Ohio Public Records
What is Available in Ohio Public Records?
The freedom of information act allows a considerable amount of information to be made available online. However, every state has their own way of supplying that information, as well as a limit to the type of information they provide.
Ohio public records are not under some of the legal constraints of other states, making them somewhat easy to access. Ohio public records are listed by the "Ohio Open Records" law.
What the Law Entails
Regarding fees, the Ohio public records law is intentionally vague. Some records are free, others are not, and all of them are decided by the organization in charge of disseminating the information. Public records are also limited to items that are not considered personal information. For example, the following is not required to be released as a public record:
Any information that can be considered dangerous or information that can be abused in an unlawful or unethical way is generally kept confidential (though it may be released through other channels) while anything that may be considered useful information to the general public is released in the Ohio public records.
Ohio Birth Records
As American’s, our birth certificates are vital parts of our existence. They are used to enroll us in school, they are used for identity reasons and to prove our US citizenship and they are used when we are researching our family tree.Obtaining an Ohio birth record can sometimes be a hassle, especially if you have moved away from the State that you were born in. But the advent of technology is making it easier to find old and new birth records, regardless of where you live.Ohio birth records became the law is 1867, but it wasn’t until 1908 that they went into a State wide record keeping system. If you are looking for a Ohio birth record from 1867 to 1908, the County Probate Court where the birth took place is the best place to start your research.
Ohio Death Records
An Ohio death record is issued immediately after somebody passes away. They are then recorded on a State level with the Vital Statics Office. This office has records that date back to 1908, however if you are looking for a Ohio death record prior to this date, then you may be able to find it on a County level, in the County that the death took place.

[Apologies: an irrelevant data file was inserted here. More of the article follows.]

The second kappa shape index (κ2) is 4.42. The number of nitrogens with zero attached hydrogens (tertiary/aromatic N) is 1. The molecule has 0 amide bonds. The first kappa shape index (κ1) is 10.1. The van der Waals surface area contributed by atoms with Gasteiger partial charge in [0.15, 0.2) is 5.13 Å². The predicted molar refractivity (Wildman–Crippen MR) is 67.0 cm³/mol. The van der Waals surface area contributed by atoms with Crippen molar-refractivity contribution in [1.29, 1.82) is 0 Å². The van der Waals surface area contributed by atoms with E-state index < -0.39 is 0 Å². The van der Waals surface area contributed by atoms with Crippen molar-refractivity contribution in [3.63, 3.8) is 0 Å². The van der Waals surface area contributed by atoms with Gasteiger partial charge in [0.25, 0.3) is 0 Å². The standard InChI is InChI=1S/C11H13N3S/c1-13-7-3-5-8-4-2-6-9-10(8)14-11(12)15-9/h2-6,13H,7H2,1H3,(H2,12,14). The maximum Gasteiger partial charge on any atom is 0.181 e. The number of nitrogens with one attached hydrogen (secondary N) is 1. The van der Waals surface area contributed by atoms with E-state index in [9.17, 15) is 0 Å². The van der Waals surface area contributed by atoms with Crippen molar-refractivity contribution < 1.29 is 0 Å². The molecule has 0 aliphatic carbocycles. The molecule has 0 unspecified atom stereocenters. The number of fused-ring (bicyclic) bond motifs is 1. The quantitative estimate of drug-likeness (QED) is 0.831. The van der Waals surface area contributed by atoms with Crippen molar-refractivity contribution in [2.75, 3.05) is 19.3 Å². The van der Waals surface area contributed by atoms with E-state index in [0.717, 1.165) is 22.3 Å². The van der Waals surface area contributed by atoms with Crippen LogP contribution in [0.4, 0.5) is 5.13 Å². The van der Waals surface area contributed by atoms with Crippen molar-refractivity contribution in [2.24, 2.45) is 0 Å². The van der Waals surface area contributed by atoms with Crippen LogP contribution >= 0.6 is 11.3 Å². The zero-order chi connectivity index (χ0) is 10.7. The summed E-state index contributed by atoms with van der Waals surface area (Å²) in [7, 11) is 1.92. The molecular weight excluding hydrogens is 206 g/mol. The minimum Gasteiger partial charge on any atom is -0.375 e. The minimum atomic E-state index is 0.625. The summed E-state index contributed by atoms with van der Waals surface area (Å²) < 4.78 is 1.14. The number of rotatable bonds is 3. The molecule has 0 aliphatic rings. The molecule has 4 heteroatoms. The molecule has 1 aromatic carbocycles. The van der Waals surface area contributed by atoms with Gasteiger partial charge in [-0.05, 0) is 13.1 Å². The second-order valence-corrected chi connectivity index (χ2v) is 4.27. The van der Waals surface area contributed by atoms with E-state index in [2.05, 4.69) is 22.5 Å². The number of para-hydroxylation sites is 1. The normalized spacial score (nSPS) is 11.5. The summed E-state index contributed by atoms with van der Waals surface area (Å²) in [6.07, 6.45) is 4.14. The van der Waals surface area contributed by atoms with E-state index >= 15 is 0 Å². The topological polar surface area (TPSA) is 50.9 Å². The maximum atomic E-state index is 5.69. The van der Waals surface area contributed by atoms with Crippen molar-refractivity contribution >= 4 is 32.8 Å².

Ohio death records are considered public information and anybody is entitled to request a copy. There are a couple different ways to obtain a death record in Ohio. You may visit the County office where the event took place or the States main office located in Columbus Ohio, or you may mail in a request to the main office (there is a three to six week turnaround) Additionally, Ohio is partnered with a third party site where you can order a death record from the comfort of your home.
Search Ohio Public Records By County
Additional Ohio Resources
The links listed below lead to government agencies that provide free online access to public record information.
For the MOST COMPREHENSIVE RESOURCE describing all access methods, restrictions, fees, and search procedures on over 28,000 government and private agencies visit the Public Record Research System (PRRS-Web). We provide the extensive details and in-depth data you will not find doing a Google search!
- Ohio - Parole Violators at Large
- Ohio - Debarred Contractors
- Ohio - Business Name Search
- Ohio - Death Records (1913-1944)
- Ohio - Unclaimed Funds
- Ohio - Incarceration Records
- Ohio - Vehicle & Watercraft Title
- Ohio - Sex Offender Registry
- Ohio - State Archives
- Ohio - Registered Lobbyists
- Ohio - DOC Inmate, Offender (for most counties)
- Ohio - Securities Exemption Filings (ERNIE)
- Ohio - Securities Enforcement Orders
- Ohio - UCC Search (via Debtor or Secured Party or Number)
- Ohio - Elections - Campaign Finance Reports
- Ohio - Auto Dealer - Status Check
- Ohio - View Driving Record
- Ohio - Search Vehicle Title Record
- Ohio - Trademark/Service Mark Search
- Ohio Online Searches
- Ohio Court Records